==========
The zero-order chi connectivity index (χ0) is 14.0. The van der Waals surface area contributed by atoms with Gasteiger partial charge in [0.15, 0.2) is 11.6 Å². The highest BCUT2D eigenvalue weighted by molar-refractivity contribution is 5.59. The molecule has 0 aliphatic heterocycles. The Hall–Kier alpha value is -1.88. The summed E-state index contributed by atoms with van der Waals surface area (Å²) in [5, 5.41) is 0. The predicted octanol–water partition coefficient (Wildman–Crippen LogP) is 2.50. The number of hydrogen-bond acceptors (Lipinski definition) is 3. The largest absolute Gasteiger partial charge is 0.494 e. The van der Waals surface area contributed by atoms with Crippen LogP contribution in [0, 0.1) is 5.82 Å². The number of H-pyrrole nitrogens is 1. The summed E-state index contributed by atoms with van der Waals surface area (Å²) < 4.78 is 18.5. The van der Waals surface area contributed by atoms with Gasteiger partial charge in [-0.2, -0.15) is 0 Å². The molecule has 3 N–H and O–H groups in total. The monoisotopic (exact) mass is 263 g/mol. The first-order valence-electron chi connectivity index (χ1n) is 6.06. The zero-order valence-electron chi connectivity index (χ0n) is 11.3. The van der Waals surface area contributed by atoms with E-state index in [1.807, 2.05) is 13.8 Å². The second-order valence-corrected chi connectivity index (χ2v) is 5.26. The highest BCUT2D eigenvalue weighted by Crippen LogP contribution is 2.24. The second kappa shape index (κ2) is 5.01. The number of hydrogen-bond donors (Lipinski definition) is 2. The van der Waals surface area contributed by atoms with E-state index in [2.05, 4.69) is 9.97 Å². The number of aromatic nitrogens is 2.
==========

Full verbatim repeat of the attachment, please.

The zero-order chi connectivity index (χ0) is 14.0. The van der Waals surface area contributed by atoms with Gasteiger partial charge in [0.15, 0.2) is 11.6 Å². The highest BCUT2D eigenvalue weighted by molar-refractivity contribution is 5.59. The molecule has 0 aliphatic heterocycles. The Hall–Kier alpha value is -1.88. The summed E-state index contributed by atoms with van der Waals surface area (Å²) in [5, 5.41) is 0. The predicted octanol–water partition coefficient (Wildman–Crippen LogP) is 2.50. The number of hydrogen-bond acceptors (Lipinski definition) is 3. The largest absolute Gasteiger partial charge is 0.494 e. The van der Waals surface area contributed by atoms with Crippen LogP contribution in [0, 0.1) is 5.82 Å². The number of H-pyrrole nitrogens is 1. The summed E-state index contributed by atoms with van der Waals surface area (Å²) < 4.78 is 18.5. The van der Waals surface area contributed by atoms with Gasteiger partial charge in [-0.2, -0.15) is 0 Å². The molecule has 3 N–H and O–H groups in total. The monoisotopic (exact) mass is 263 g/mol. The first-order valence-electron chi connectivity index (χ1n) is 6.06. The zero-order valence-electron chi connectivity index (χ0n) is 11.3. The van der Waals surface area contributed by atoms with E-state index in [1.807, 2.05) is 13.8 Å². The second-order valence-corrected chi connectivity index (χ2v) is 5.26. The highest BCUT2D eigenvalue weighted by Crippen LogP contribution is 2.24. The second kappa shape index (κ2) is 5.01. The number of hydrogen-bond donors (Lipinski definition) is 2. The van der Waals surface area contributed by atoms with E-state index in [2.05, 4.69) is 9.97 Å². The number of aromatic nitrogens is 2.